MELOMANIA turns it up to 11!
with eleven reviews across the spectrum for you!
THE CLASH AND RANKING ROGER - "Rock The Casbah/Red Angel Dragnet" [7"](SONY UK)
With the "Combat Rock/The People's Hall" hitting shelves today, the real Clash feast is this import-only 7" single of a pair of "Combat Rock" favorites appearing in more spartan mixes with Ranking Roger toasting joyously above it. "Combat Rock" (and its companion) are synonymous with Jones and Strummer being at odds with each other. Still, these two songs on the album do a magnificent job of balancing their tension to capture their creative sparks. As "The People's Hall" material (or "Rat Patrol" - after the 2013 bootleg) was shaping up in West London, Roger came on stage with The Clash to toast on versions of Willie Williams's "Armagideon Time" and Junior Murvin's "Police and Thieves." Naturally, once their tracks had some bounce - someone had the good sense to invite Roger over. "Rock The Casbah" has always been a busy song in the Clash canon (that dated digital watch.) On the Roger version, the mix is lithe and light. The dance groove drives it hard in the beginning, then lets off at the chorus where every nuance of the rubbery Funk-saturated bassline of Paul Simonon bolts out. From here, Roger circles around the guitar strikes and the basic elements of the track until his wordless syllabic burst feels like pure bliss. "Red Angel Dragnet" selects Kosmo Vinyl's Cockney declaration "I come from a long way away" for its first reverberated burst of Dub goodness. Roger again surrounds the facets of the Reggae lilt, but his bobbing and weaving around the organ fills with the sizzle of the effects-laden stepping razor beat is just as intoxicating.
Why this is not on the aforementioned release is beyond us - one of the best finds of 2022.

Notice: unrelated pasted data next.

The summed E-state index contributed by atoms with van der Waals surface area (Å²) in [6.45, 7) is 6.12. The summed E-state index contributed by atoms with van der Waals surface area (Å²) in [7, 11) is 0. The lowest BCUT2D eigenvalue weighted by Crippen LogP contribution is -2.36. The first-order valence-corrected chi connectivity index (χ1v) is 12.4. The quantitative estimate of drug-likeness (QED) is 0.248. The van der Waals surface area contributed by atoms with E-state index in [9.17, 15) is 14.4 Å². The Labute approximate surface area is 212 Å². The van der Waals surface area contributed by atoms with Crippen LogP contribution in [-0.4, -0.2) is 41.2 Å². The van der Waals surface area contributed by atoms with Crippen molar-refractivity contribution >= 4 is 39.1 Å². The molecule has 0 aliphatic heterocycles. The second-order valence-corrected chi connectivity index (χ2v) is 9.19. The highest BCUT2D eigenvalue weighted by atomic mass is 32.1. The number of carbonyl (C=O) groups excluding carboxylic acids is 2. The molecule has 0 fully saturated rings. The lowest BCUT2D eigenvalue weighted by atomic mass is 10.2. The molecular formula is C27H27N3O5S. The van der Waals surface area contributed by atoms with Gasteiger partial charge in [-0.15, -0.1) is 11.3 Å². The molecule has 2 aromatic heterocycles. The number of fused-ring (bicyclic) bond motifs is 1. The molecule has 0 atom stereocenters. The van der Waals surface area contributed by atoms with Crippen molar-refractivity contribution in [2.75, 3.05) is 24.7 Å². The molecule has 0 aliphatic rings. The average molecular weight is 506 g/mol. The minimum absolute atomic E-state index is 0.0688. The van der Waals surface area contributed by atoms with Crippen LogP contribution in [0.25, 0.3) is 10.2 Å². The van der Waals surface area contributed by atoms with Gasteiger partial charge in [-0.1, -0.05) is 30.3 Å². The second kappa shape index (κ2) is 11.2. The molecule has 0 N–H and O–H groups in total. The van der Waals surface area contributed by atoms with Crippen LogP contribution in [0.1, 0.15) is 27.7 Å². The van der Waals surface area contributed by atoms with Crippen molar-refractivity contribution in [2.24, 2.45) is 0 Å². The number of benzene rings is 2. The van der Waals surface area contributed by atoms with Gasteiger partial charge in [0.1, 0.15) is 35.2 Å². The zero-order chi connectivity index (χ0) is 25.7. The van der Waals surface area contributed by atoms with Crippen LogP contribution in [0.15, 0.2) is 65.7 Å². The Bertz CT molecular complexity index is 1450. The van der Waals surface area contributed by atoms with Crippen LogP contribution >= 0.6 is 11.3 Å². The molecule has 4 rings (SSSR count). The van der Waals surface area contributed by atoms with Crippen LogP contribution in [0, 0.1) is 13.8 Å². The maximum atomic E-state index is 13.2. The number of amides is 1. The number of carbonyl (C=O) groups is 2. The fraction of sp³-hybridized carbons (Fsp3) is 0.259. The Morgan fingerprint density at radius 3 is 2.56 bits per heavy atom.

GENTLE SINNERS - These Actions Cannot Be Undone [LP/CD](Rock Action SCO)
Fans of the Arab Strap are sure to love the Scottish visceral/minimal EDM drone of Gentle Sinners. Helped by Twilight Sad's James Graham who intones in his thick brogue - as he says "this is messy business." The stunner "Date & Sign" opens like a Hip-Hop song. Twinkling piano a la Eminem and a big unquantized beat puts the hi-hat pull right in your face. Behind it, Gentle Sinners sweetly unfold a love letter in hopes of good news ("Why can't you see/Why can't you see me") only to discover sinking fortunes and lost hope. Not even a quietly bowed viola can save the singer's romantic fate as the track purrs along. So, the noise wall is erected to absorb the blows and he returns angry and dejected. This is a haunting collaboration that can only be compared to early Tricky. However, its mood is different. "Rent Free" rumbles on its tom figure and hidden synth line. "Shores of Anhedonia" is abrasive ("breaking my teeth in my sleep") yet oddly soothing as the duo moves through a variety of melodies, spoken word confessions, and cosmic shifts. Like all albums that demand your attention, it takes a moment to crank up. When "Let It Rot" bellows like a wounded machine, the recording of AKG - a/k/a his son - exposes the humanity that leads us all to want to be heard.